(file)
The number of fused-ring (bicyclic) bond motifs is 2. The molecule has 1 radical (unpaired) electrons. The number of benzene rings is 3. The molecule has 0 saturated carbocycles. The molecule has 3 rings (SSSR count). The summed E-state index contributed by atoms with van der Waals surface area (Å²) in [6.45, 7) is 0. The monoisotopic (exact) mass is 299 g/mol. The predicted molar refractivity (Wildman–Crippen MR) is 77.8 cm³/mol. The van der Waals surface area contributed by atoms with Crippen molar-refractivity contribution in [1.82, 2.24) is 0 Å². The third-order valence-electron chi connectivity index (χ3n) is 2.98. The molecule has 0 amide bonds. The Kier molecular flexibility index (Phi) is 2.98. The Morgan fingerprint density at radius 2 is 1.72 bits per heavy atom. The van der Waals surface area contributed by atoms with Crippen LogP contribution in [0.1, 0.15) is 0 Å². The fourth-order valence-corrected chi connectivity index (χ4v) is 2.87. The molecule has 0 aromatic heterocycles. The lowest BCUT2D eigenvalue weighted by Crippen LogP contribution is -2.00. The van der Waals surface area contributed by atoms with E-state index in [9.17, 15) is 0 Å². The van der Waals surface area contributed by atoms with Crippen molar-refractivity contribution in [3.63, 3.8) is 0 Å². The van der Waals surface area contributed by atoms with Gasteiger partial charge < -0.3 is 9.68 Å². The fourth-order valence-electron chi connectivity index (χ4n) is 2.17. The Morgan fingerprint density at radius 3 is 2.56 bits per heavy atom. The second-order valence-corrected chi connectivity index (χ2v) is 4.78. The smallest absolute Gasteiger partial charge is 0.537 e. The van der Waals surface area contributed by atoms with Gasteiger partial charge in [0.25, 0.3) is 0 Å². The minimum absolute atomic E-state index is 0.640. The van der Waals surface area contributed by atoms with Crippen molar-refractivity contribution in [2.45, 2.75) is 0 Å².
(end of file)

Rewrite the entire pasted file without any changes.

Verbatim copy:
The number of fused-ring (bicyclic) bond motifs is 2. The molecule has 1 radical (unpaired) electrons. The number of benzene rings is 3. The molecule has 0 saturated carbocycles. The molecule has 3 rings (SSSR count). The summed E-state index contributed by atoms with van der Waals surface area (Å²) in [6.45, 7) is 0. The monoisotopic (exact) mass is 299 g/mol. The predicted molar refractivity (Wildman–Crippen MR) is 77.8 cm³/mol. The van der Waals surface area contributed by atoms with Crippen molar-refractivity contribution in [1.82, 2.24) is 0 Å². The third-order valence-electron chi connectivity index (χ3n) is 2.98. The molecule has 0 amide bonds. The Kier molecular flexibility index (Phi) is 2.98. The Morgan fingerprint density at radius 2 is 1.72 bits per heavy atom. The van der Waals surface area contributed by atoms with Crippen LogP contribution in [0.1, 0.15) is 0 Å². The fourth-order valence-corrected chi connectivity index (χ4v) is 2.87. The molecule has 0 aromatic heterocycles. The lowest BCUT2D eigenvalue weighted by Crippen LogP contribution is -2.00. The van der Waals surface area contributed by atoms with E-state index in [9.17, 15) is 0 Å². The van der Waals surface area contributed by atoms with Crippen molar-refractivity contribution in [3.63, 3.8) is 0 Å². The van der Waals surface area contributed by atoms with Gasteiger partial charge < -0.3 is 9.68 Å². The fourth-order valence-electron chi connectivity index (χ4n) is 2.17. The Morgan fingerprint density at radius 3 is 2.56 bits per heavy atom. The second-order valence-corrected chi connectivity index (χ2v) is 4.78. The smallest absolute Gasteiger partial charge is 0.537 e. The van der Waals surface area contributed by atoms with Gasteiger partial charge in [0.25, 0.3) is 0 Å². The minimum absolute atomic E-state index is 0.640. The van der Waals surface area contributed by atoms with Crippen molar-refractivity contribution in [2.45, 2.75) is 0 Å².